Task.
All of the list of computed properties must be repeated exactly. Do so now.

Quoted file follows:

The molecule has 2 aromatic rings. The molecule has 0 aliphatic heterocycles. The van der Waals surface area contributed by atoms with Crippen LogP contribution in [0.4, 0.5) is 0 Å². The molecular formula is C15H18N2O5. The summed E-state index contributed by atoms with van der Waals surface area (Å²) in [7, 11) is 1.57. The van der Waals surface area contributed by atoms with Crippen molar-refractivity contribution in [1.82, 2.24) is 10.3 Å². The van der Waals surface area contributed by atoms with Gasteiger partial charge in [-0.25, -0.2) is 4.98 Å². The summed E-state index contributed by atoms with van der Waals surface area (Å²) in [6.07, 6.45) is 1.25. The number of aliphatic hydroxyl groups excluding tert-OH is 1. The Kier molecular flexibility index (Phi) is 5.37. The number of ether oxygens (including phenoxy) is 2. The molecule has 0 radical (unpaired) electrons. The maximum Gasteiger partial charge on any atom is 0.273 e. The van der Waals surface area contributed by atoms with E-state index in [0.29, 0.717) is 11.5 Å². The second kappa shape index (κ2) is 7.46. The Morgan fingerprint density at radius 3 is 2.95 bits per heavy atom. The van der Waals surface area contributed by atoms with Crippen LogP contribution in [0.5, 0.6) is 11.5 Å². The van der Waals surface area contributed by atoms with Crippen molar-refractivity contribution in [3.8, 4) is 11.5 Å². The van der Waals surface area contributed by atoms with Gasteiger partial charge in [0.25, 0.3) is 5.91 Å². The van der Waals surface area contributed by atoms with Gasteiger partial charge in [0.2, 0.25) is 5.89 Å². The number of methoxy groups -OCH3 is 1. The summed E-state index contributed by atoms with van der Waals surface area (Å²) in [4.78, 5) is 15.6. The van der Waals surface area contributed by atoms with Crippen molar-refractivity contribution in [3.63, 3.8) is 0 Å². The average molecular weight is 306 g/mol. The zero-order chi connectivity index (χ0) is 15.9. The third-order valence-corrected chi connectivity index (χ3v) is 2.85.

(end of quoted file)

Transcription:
The molecule has 2 aromatic rings. The molecule has 0 aliphatic heterocycles. The van der Waals surface area contributed by atoms with Crippen LogP contribution in [0.4, 0.5) is 0 Å². The molecular formula is C15H18N2O5. The summed E-state index contributed by atoms with van der Waals surface area (Å²) in [7, 11) is 1.57. The van der Waals surface area contributed by atoms with Crippen molar-refractivity contribution in [1.82, 2.24) is 10.3 Å². The van der Waals surface area contributed by atoms with Gasteiger partial charge in [-0.25, -0.2) is 4.98 Å². The summed E-state index contributed by atoms with van der Waals surface area (Å²) in [6.07, 6.45) is 1.25. The number of aliphatic hydroxyl groups excluding tert-OH is 1. The Kier molecular flexibility index (Phi) is 5.37. The number of ether oxygens (including phenoxy) is 2. The molecule has 0 radical (unpaired) electrons. The maximum Gasteiger partial charge on any atom is 0.273 e. The van der Waals surface area contributed by atoms with E-state index in [0.29, 0.717) is 11.5 Å². The second kappa shape index (κ2) is 7.46. The Morgan fingerprint density at radius 3 is 2.95 bits per heavy atom. The van der Waals surface area contributed by atoms with Crippen LogP contribution in [0.5, 0.6) is 11.5 Å². The van der Waals surface area contributed by atoms with Crippen molar-refractivity contribution in [3.8, 4) is 11.5 Å². The van der Waals surface area contributed by atoms with Gasteiger partial charge in [0.25, 0.3) is 5.91 Å². The van der Waals surface area contributed by atoms with Gasteiger partial charge in [0.2, 0.25) is 5.89 Å². The number of methoxy groups -OCH3 is 1. The summed E-state index contributed by atoms with van der Waals surface area (Å²) in [4.78, 5) is 15.6. The van der Waals surface area contributed by atoms with Crippen molar-refractivity contribution in [3.63, 3.8) is 0 Å². The average molecular weight is 306 g/mol. The zero-order chi connectivity index (χ0) is 15.9. The third-order valence-corrected chi connectivity index (χ3v) is 2.85.